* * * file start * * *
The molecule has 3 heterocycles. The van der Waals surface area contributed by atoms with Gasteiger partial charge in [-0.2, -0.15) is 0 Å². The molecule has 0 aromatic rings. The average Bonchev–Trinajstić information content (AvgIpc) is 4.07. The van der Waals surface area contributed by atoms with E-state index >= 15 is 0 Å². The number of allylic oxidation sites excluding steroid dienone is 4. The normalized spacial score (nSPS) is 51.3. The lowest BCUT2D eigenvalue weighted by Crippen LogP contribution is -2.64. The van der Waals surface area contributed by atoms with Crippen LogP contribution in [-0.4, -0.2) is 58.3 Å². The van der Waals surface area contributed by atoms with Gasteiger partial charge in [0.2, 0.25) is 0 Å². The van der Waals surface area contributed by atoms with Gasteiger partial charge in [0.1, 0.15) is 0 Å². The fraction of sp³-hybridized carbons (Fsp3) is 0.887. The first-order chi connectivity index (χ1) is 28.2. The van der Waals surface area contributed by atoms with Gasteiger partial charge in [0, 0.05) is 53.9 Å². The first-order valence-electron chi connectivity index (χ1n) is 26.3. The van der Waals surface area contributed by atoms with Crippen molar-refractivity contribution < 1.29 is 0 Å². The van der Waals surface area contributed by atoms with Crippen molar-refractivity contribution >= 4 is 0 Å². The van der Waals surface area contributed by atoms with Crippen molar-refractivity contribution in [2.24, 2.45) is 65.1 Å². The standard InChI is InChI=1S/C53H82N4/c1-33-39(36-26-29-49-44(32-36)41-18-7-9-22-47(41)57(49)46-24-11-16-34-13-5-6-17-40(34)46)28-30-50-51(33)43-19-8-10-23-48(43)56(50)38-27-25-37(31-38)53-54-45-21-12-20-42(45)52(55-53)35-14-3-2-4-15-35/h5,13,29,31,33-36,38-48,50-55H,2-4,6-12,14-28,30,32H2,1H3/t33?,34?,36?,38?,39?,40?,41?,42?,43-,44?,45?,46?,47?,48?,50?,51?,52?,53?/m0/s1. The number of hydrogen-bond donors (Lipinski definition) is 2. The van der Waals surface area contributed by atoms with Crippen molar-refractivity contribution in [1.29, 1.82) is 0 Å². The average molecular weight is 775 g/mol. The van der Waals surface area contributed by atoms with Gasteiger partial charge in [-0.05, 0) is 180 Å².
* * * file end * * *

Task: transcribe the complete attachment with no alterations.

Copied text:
The molecule has 3 heterocycles. The van der Waals surface area contributed by atoms with Gasteiger partial charge in [-0.2, -0.15) is 0 Å². The molecule has 0 aromatic rings. The average Bonchev–Trinajstić information content (AvgIpc) is 4.07. The van der Waals surface area contributed by atoms with E-state index >= 15 is 0 Å². The number of allylic oxidation sites excluding steroid dienone is 4. The normalized spacial score (nSPS) is 51.3. The lowest BCUT2D eigenvalue weighted by Crippen LogP contribution is -2.64. The van der Waals surface area contributed by atoms with Crippen LogP contribution in [-0.4, -0.2) is 58.3 Å². The van der Waals surface area contributed by atoms with Gasteiger partial charge in [0.2, 0.25) is 0 Å². The van der Waals surface area contributed by atoms with Gasteiger partial charge in [0.1, 0.15) is 0 Å². The fraction of sp³-hybridized carbons (Fsp3) is 0.887. The first-order chi connectivity index (χ1) is 28.2. The van der Waals surface area contributed by atoms with Gasteiger partial charge in [0, 0.05) is 53.9 Å². The first-order valence-electron chi connectivity index (χ1n) is 26.3. The van der Waals surface area contributed by atoms with Crippen molar-refractivity contribution < 1.29 is 0 Å². The van der Waals surface area contributed by atoms with Crippen molar-refractivity contribution >= 4 is 0 Å². The van der Waals surface area contributed by atoms with Crippen molar-refractivity contribution in [2.24, 2.45) is 65.1 Å². The standard InChI is InChI=1S/C53H82N4/c1-33-39(36-26-29-49-44(32-36)41-18-7-9-22-47(41)57(49)46-24-11-16-34-13-5-6-17-40(34)46)28-30-50-51(33)43-19-8-10-23-48(43)56(50)38-27-25-37(31-38)53-54-45-21-12-20-42(45)52(55-53)35-14-3-2-4-15-35/h5,13,29,31,33-36,38-48,50-55H,2-4,6-12,14-28,30,32H2,1H3/t33?,34?,36?,38?,39?,40?,41?,42?,43-,44?,45?,46?,47?,48?,50?,51?,52?,53?/m0/s1. The number of hydrogen-bond donors (Lipinski definition) is 2. The van der Waals surface area contributed by atoms with Crippen molar-refractivity contribution in [1.29, 1.82) is 0 Å². The average molecular weight is 775 g/mol. The van der Waals surface area contributed by atoms with Gasteiger partial charge in [-0.05, 0) is 180 Å².